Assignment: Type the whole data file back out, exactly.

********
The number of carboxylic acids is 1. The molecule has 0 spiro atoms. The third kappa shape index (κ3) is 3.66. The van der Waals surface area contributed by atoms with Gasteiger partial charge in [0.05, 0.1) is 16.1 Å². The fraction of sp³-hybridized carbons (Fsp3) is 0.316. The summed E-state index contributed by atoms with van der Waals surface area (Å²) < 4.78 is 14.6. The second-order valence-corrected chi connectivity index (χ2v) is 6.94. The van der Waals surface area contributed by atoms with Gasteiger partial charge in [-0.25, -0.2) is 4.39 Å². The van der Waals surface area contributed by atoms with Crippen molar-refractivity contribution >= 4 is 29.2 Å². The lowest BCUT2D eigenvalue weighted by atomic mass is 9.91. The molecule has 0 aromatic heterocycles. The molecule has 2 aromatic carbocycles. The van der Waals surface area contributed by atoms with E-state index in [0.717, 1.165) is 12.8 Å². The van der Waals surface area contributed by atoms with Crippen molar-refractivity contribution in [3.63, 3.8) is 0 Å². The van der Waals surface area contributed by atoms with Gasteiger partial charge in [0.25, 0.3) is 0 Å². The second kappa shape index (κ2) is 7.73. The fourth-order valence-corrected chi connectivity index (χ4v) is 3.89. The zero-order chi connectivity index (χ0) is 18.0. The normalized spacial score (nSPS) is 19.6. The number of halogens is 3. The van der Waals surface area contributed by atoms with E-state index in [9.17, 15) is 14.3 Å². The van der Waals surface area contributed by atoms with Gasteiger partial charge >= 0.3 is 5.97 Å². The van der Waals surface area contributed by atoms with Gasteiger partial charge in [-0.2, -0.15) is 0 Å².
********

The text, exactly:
The number of carboxylic acids is 1. The molecule has 0 spiro atoms. The third kappa shape index (κ3) is 3.66. The van der Waals surface area contributed by atoms with Gasteiger partial charge in [0.05, 0.1) is 16.1 Å². The fraction of sp³-hybridized carbons (Fsp3) is 0.316. The summed E-state index contributed by atoms with van der Waals surface area (Å²) < 4.78 is 14.6. The second-order valence-corrected chi connectivity index (χ2v) is 6.94. The van der Waals surface area contributed by atoms with Gasteiger partial charge in [-0.25, -0.2) is 4.39 Å². The van der Waals surface area contributed by atoms with Crippen molar-refractivity contribution >= 4 is 29.2 Å². The lowest BCUT2D eigenvalue weighted by atomic mass is 9.91. The molecule has 0 aromatic heterocycles. The molecule has 2 aromatic carbocycles. The van der Waals surface area contributed by atoms with E-state index in [0.717, 1.165) is 12.8 Å². The van der Waals surface area contributed by atoms with Crippen molar-refractivity contribution in [3.63, 3.8) is 0 Å². The van der Waals surface area contributed by atoms with Gasteiger partial charge in [0.25, 0.3) is 0 Å². The second kappa shape index (κ2) is 7.73. The fourth-order valence-corrected chi connectivity index (χ4v) is 3.89. The zero-order chi connectivity index (χ0) is 18.0. The normalized spacial score (nSPS) is 19.6. The number of halogens is 3. The van der Waals surface area contributed by atoms with E-state index in [9.17, 15) is 14.3 Å². The van der Waals surface area contributed by atoms with Gasteiger partial charge >= 0.3 is 5.97 Å². The van der Waals surface area contributed by atoms with Gasteiger partial charge in [-0.2, -0.15) is 0 Å².